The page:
Sturgeon's Law

In debates about the "new media" in general and blogs in particular, I've often found myself reaching for an economical way to express the point that, yes, naturally, most blog posts aren't very enlightening but that's just because most stuff sucks and has nothing to do with blogs per se. Mark Kleiman tells me this is Sturgeon's Law:

All of this reminds me of Sturgeon's Law, named for the great SF writer Theodore Sturgeon, who was supposedly accosted at a Greenwich Village literary party by someone who said to him (I'm quoting from memory), "Sturgeon, how can you stand to publish in those science fiction magazines? Ninety-five percent of the stuff in them is crap." To which Sturgeon calmly replied, "Ninety-five percent of everything is crap."

Quite so. The crux of the matter is that heavy internet users are, almost by definition, people who've discovered feasible methods of tuning out the vast quantity of stuff they don't want to read on the internet and tuning in to the stuff they do want to read. People who haven't done this are, naturally, going to be appalled. Complicated tools like Digg and so forth aside, though, the easiest guide to finding blogs you'll want to read is to just find one blog you like. That blog will contain links to other blogs that provides a convenient way to sample them. And if you like one blog, it's probably that you'll like some of the other blogs it links to, and then you can go from there.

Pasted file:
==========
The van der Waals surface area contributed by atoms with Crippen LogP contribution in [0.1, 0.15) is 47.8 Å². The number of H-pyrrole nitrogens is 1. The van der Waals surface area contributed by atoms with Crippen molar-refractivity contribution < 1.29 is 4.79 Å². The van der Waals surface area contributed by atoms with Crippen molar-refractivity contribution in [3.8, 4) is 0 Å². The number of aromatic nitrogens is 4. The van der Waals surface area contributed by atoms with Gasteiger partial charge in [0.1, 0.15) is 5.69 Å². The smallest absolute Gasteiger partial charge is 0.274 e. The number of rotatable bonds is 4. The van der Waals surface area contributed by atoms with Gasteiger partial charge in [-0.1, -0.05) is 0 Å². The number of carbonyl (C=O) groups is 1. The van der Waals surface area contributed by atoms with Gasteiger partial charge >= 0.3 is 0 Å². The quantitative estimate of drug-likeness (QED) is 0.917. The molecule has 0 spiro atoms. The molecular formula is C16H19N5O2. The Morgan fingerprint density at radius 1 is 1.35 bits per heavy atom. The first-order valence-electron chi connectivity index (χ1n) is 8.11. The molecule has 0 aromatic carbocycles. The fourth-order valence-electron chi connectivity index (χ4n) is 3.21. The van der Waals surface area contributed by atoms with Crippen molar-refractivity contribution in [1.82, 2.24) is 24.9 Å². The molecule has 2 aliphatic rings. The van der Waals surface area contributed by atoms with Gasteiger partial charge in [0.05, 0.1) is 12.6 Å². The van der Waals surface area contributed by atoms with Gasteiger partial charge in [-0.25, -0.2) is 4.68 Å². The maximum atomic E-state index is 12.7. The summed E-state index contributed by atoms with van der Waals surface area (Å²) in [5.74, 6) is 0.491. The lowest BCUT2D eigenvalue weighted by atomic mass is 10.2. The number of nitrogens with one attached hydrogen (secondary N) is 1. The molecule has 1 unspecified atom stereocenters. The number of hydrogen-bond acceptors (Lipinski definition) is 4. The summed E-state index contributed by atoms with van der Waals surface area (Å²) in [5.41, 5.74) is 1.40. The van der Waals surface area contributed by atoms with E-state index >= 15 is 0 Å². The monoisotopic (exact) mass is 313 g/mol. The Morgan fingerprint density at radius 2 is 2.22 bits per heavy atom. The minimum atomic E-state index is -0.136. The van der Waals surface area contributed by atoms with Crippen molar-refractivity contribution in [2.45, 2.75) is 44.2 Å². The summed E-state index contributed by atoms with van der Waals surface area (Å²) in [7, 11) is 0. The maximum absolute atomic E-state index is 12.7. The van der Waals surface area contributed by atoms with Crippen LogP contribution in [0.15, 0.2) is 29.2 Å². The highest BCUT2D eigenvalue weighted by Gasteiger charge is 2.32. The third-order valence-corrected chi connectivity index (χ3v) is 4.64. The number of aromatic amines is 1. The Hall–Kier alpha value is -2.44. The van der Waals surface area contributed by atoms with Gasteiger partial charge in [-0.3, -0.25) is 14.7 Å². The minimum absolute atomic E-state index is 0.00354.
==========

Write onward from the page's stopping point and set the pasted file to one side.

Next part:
Strident blog-haters seem to me to mostly discover blogs by reading a random sample of blogs that have recent posted hostile things about something the discoverer wrote. Naturally, one's tendency is to find such fare uncongenial, and even if you richly deserve the criticism the odds favor many of your critics being genuinely not worth reading. Under the circumstances, it's easy to convince yourself that the whole thing deserves to be tuned out. This, though, is obviously the wrong way to go about things. One doesn't learn the day's news by looking at a random assortment of "newspaper articles" drawn from wherever; as with anything, you need to know what you're doing for it to be worthwhile.